Simply awesome explanation of how to minister the gospel to the most hardened criminals possible.
During the 1980s I was greatly blessed by the monthly circular Herald of His Coming and the many articles from classic authors on prayer, revival and sanctification which it contained. I recently checked, and they are now online! The URL is Herald of His Coming.
Another circular which blessed me during those years was Pulpit Helps. The past issues up to December 2009 are now online: Pulpit Helps, but the circular itself has been superseded by Disciple magazine.
Booker T. Washington was a shining example of integrity and humility throughout his career as an educator and his presidency of Tuskegee Institute in Alabama. Shortly after his taking up the presidency, he was walking in an exclusive section of town, and was asked to chop some wood at one of the houses. After he had finished, the lady of the house recognized him and apologized profusely. His reply was, “It’s all right, Madam. Occasionally I enjoy a little manual labor. Besides, it’s always a delight to do something for a friend.”
The wealthy woman was deeply impressed with his humble and gracious attitude, and she was instrumental in persuading some other wealthy acquaintances to provide the Institute with some sizable contributions. So, the path of gracious humility by a leader who could have asserted his identity and his rights led to the enrichment of the institution which he served and to the elevation of other who had been born into slavery and who had recently been freed.
There is often a tension in many modern churches between who are the leaders and who are the followers, and how the leaders should lead and how the followers should follow. Jesus addressed this directly in his own teaching, and his words formed the basis of New Testament teaching on leadership as a whole. He directed the desire for leadership away from the pursuit of personal and social ambition and control, and established the model of servanthood leadership after his own example. Even more, though, he set the model for sound respect for the scriptural guidance of the leader as the representative of the Lord Jesus Christ himself.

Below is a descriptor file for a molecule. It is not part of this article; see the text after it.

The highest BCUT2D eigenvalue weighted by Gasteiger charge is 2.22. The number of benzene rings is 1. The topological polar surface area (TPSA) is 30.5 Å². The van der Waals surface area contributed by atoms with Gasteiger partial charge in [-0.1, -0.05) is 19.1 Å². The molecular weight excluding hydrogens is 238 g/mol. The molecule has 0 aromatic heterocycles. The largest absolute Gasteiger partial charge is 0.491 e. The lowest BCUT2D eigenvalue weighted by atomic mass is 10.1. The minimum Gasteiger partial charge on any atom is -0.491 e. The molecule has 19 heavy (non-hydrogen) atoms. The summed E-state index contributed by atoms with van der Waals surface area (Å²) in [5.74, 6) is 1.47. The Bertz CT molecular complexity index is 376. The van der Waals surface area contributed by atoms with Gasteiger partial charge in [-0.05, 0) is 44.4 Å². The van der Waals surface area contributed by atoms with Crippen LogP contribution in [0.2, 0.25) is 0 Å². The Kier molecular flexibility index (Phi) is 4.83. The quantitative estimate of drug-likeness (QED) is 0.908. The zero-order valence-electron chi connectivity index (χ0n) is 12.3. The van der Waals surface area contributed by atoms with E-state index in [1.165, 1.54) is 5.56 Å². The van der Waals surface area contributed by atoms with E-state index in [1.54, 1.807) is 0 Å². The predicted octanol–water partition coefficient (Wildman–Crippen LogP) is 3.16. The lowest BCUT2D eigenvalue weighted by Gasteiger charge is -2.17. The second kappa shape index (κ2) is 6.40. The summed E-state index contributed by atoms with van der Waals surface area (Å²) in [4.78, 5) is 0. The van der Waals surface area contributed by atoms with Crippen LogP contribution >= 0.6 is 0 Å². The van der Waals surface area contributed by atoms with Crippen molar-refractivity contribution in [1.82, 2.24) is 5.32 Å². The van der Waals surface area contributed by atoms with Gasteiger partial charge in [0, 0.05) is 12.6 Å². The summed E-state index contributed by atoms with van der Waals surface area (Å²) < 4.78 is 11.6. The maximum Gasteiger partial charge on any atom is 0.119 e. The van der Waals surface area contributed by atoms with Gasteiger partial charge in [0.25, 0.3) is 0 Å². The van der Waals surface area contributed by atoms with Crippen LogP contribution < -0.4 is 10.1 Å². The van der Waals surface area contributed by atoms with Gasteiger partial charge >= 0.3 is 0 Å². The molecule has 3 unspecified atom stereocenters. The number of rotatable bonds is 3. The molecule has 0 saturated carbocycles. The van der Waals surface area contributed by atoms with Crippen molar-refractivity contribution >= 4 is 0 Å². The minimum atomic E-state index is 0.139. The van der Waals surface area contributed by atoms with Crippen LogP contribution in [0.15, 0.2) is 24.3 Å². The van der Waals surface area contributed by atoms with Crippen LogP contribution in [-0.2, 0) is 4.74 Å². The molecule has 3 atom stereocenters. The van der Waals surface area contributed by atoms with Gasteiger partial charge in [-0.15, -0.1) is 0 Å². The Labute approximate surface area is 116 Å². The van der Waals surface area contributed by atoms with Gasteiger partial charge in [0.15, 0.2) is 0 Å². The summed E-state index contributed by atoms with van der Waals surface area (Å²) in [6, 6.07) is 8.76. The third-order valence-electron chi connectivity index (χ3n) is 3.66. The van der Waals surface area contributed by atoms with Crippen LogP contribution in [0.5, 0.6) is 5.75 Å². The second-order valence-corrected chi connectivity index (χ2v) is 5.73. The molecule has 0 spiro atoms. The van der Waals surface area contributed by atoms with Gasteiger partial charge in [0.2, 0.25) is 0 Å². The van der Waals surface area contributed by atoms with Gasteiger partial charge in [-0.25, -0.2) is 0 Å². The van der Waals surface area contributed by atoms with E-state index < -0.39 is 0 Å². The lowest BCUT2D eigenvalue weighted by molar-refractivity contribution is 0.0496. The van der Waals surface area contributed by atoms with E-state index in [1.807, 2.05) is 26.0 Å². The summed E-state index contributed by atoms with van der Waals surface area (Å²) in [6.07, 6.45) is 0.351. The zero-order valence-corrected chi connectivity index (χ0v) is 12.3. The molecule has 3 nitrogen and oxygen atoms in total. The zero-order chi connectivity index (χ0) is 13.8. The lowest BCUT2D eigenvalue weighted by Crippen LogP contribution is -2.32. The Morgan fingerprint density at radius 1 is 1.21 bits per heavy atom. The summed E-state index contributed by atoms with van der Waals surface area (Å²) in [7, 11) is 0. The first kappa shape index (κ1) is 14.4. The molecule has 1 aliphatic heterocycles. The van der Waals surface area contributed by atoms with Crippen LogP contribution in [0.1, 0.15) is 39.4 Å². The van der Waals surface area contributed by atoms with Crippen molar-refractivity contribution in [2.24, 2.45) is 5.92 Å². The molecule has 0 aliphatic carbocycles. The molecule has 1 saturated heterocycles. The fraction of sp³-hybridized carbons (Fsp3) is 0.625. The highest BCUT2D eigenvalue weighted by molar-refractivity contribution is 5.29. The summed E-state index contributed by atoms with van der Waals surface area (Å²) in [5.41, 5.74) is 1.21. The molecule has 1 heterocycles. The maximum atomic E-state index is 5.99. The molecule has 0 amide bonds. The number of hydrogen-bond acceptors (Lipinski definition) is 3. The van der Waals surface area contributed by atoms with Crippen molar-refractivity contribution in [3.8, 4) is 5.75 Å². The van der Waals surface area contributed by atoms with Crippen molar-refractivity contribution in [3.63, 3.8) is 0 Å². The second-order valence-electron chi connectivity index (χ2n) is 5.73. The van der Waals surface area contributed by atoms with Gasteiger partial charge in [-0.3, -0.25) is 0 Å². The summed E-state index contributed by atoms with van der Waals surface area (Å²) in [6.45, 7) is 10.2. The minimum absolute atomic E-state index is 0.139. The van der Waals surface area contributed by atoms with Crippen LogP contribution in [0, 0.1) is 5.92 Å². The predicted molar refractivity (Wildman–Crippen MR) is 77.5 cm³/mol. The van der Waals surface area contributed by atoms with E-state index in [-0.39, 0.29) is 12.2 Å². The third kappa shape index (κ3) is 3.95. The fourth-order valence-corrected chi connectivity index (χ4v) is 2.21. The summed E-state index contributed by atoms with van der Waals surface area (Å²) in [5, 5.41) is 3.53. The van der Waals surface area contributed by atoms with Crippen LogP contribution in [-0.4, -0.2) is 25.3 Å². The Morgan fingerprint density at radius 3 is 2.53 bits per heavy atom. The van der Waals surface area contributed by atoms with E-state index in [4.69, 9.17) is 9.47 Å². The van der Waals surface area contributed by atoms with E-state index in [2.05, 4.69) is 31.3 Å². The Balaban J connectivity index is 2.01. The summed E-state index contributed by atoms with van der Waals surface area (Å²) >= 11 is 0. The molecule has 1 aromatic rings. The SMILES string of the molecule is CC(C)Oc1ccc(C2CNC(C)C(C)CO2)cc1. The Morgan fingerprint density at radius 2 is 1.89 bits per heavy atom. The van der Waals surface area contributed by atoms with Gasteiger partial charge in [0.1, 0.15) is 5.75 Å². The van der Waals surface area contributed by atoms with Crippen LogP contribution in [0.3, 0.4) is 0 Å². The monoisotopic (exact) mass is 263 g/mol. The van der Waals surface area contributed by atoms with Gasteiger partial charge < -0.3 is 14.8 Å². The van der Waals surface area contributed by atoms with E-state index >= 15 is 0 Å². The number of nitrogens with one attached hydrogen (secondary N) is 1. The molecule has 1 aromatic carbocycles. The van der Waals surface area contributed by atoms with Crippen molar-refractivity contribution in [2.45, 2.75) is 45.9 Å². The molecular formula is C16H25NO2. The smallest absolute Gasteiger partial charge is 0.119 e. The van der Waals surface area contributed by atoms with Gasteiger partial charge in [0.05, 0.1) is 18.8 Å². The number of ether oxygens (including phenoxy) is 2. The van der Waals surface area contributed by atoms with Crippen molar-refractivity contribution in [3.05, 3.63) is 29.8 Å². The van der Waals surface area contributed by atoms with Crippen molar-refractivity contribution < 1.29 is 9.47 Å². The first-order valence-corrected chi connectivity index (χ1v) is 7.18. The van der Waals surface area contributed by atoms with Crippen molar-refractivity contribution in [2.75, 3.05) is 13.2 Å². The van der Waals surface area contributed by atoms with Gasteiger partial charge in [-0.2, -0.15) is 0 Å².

These two aspects of the New Testament teaching on leadership, based in the words of Jesus Christ himself, are in an incident found in the gospel of Mark. This incident shows the two different sides of leading and following in the body of Christ, in accord with the teaching of the rest of the New Testament. In this incident, Jesus rebuked the way that the twelve disciples tried to sound out the pecking order among themselves. At this time he gave them clear directions on the style of leadership that made their entire approach to and understanding of leadership mistaken and wrong. And this is often, as it turns out, to be a key factor in the blessing and growth of a church or its stagnation and decline.
“And they came to Capernaum. And when they had entered the house, he asked them, ‘What were you arguing about on the way?’ And they were silent, because they had been arguing among themselves on the way about who was the greater. And he said down and said to the twelve, ‘If any one of you wants to be first, he will be the last of all and the servant of all.’ And he took aside a child and had him stand in the middle of them, and as he took him in his arms he told them, ‘Whoever receives one of such children in my name receives me; and whoever receives me does not just receive me but the One who sent me’” (Mark 9:33-37).
Jesus Christ calls the leaders of his church to be servants. That is the expression of leadership: servanthood. It is not to be for their own advantage, but for the building up of others. This is to be their attitude toward their positions of leadership: they are not there to be somebody, to be a big shot, but to serve others out of love for Jesus Christ and after the example of Jesus Christ.